I think my health issues began in high school, which my mom, being a primary care practitioner, suspected as well. However, no matter how many times she conducted blood work on my thyroid, my labs were always normal. It wasn’t until a near-fainting experience when I was 20 in the midst of a California summer that she became concerned again.

I say near-fainting because as I was about to faint, my mom caught me and forced me to walk it off. So I never actually fainted. After I walked it off, she sat me down and listened to my heart rate and believed she heard a murmur. A few days later, I was in the cardiologist’s office. After several tests (a 24-hour holter monitor and several ultrasounds) the cardiologist determined that everything was normal. He then suggested to my mom that she check my thyroid levels. It was with this blood test that I was diagnosed with hyperthyroidism.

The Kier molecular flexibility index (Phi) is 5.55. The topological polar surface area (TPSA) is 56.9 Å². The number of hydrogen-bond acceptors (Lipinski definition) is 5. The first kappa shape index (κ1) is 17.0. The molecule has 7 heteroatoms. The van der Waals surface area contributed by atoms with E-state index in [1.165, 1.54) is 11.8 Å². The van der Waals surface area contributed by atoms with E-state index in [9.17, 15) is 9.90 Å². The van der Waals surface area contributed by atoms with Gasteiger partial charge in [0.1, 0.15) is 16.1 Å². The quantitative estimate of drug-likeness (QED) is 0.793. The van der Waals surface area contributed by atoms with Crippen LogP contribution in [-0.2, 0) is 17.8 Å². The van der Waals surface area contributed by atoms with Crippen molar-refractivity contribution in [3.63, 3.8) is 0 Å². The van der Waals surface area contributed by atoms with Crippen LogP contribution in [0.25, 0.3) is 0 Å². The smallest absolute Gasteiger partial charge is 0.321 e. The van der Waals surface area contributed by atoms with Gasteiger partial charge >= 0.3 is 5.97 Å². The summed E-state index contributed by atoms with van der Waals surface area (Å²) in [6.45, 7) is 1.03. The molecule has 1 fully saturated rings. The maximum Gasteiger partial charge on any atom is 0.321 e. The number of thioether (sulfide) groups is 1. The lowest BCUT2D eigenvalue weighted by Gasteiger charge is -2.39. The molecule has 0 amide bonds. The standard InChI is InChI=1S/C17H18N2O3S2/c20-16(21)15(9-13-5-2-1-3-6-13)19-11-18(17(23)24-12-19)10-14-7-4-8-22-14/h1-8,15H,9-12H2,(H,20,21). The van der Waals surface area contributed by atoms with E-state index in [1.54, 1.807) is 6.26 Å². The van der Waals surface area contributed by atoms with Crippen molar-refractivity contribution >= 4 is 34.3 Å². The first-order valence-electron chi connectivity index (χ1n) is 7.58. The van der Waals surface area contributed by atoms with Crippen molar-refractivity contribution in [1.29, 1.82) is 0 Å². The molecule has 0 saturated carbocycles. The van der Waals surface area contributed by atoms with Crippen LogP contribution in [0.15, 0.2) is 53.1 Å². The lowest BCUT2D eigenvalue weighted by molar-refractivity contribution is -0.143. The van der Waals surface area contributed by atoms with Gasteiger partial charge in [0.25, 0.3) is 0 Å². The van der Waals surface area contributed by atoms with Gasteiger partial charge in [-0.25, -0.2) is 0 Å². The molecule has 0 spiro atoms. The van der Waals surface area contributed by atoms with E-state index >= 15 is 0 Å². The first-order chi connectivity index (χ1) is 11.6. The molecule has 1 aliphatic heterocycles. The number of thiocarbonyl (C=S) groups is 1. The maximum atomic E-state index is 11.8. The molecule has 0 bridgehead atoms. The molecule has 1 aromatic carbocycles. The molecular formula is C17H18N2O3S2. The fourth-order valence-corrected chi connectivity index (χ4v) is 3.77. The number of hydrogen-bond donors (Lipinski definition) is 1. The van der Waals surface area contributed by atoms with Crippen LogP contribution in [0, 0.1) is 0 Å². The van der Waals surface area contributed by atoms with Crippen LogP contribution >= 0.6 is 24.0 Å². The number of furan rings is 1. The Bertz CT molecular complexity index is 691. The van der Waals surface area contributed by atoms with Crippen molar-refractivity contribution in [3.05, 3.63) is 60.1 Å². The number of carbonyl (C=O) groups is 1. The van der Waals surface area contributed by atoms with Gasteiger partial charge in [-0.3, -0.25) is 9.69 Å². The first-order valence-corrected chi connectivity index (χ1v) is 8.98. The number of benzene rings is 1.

Describe what the lowest point on your health journey was like.

This is a little hard for me to put together in words, as I did not fully understand my disease until after I started AIP. I never worried too much about how I felt instead I kind of just dealt with it.

What challenges influenced you to look for a solution? Basically, what was the tipping point?

My endocrinologist recommended AIP to me in October of 2015. I had just recently tried the South Beach Diet with my boyfriend. The first two weeks are absolutely no sugars, not even fruit. We did the two weeks and then kind of went crazy with reintroductions. Right before the holidays, my doctor again recommended that I change my diet. I told him that I definitely wanted to try it but that with the holidays, I thought it would be too difficult. I assured him that after the New Year I would attempt it. And I did.